Romeo and Juliet

September 15

November 11, 2010

in CST's Courtyard Theater

by William Shakespeare
directed by Gale Edwards

A Look Back at Romeo and Juliet in Performance

Whether his dramas should be taken as plays or as literature has been disputed. But surely they should be taken as both. Acted, or seen on the stage, they disclose things hidden to the reader. Read, they reveal what no actor or theater can convey.
– Harold C. Goddard, 1951

Romeo and Juliet. The young lovers' names have become part of the English idiom: "he's a real Romeo," someone says of a flirtatious young man, or perhaps a movie ad campaign proclaims it "a Romeo and Juliet for our times." All around the world, people use these names to signify romantic love, even if they've never read or seen Romeo and Juliet—a strong testament to the play's extraordinary popularity.

Romeo and Juliet was one of Shakespeare's early tragedies; it was written in the same period as comedies such as A Midsummer Night's Dream and The Taming of the Shrew. The first printed text of the play, which was published in 1597, stated that the play had been performed often, "with great applause." The presence of stage directions in this first printed script would suggest that it was written down from the memories of actors following a production; but the first written documentation of a performance comes from the 1662 diary of Samuel Pepys. Though Mr. Pepys disliked the play, it must have been well received by others, because another revival opened just a few years later. This version was directed by James Howard, who rewrote the ending of the play and kept the lovers alive. He also staged the original ending, and alternated the sad and happy endings from night to night so that audience members could see whichever they liked!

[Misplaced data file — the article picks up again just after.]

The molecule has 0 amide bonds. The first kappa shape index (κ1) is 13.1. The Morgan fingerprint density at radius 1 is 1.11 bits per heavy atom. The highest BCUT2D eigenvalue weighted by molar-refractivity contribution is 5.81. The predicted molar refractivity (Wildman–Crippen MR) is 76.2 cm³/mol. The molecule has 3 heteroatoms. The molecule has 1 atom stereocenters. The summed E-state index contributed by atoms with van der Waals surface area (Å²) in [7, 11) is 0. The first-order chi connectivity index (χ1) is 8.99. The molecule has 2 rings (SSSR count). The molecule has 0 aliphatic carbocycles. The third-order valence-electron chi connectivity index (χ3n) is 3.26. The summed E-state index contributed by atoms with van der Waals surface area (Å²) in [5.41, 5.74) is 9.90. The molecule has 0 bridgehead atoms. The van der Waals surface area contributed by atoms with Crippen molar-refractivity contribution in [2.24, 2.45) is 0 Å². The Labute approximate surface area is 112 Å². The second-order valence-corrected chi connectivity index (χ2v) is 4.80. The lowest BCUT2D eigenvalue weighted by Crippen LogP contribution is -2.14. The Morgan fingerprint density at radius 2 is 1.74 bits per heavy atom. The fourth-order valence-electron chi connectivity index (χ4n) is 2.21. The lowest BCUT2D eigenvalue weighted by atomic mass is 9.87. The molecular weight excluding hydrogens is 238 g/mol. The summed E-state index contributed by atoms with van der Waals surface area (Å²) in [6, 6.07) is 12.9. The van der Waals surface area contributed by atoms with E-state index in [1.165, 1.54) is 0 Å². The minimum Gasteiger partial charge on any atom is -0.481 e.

In 1748, the famous actor-manager David Garrick staged his adaptation of Romeo and Juliet. He simplified the language, cut a few characters, eliminated all the bawdy references (as the times required...), and added some extra speeches. Garrick's version would be performed for the next 100 years, making Romeo and Juliet the most popular of Shakespeare's plays through the late eighteenth century—though it was Garrick's version and not Shakespeare that held the stage. Subsequent nineteenth-century productions restored Shakespeare's text (they still made cuts, as do today's directors), but frequently rearranged scenes to accommodate the elaborate scenery in vogue at the time. Often cuts were made so that famous actors in the title roles would be assured more stage time than anyone else. Although Shakespeare makes it clear that Juliet is not yet fourteen and Romeo not much older, it was not unusual for the actors in these roles to be in their thirties or even their forties. In a 1912 speech about William Poel's 1905 production of Romeo and Juliet, George Bernard Shaw said:

When Poel found that a child of fourteen was wanted, his critics exclaimed 'Ah—but she was an Italian child, and an Italian child of fourteen looks exactly the same as an English woman of forty-five.' William Poel did not believe it. He said, 'I will get a child of fourteen,' and accordingly he performed [Romeo and Juliet] in that way, and for the first time it became endurable.

One of the milestone English productions of the play took place at London's New Theatre in 1935. John Gielgud directed and played Mercutio, Laurence Olivier played Romeo, Peggy Ashcroft played Juliet, and Edith Evans, the Nurse. Olivier and Gielgud, each fascinated with both Romeo and Mercutio, switched roles after six weeks. Critics and audiences praised each actor for the different qualities they brought to both parts.

By the 1930s, Shakespeare's original text had been restored, but directors still cut most of Shakespeare's sexual references. The comedy in Romeo and Juliet relies on bawdiness and innuendo, but until the 1960s many productions focused more on the tragedy and romance of the play. In the 1960s, productions around the world began to work with the play's sexual humor, pointing up the contrast between the play's notion of sex as vulgarity and the ideal love that Romeo and Juliet share. A production set in the sexually repressed Victorian era could contrast the "dirty" jokes of the all-male street scenes with the "clean" sexuality of the lovers.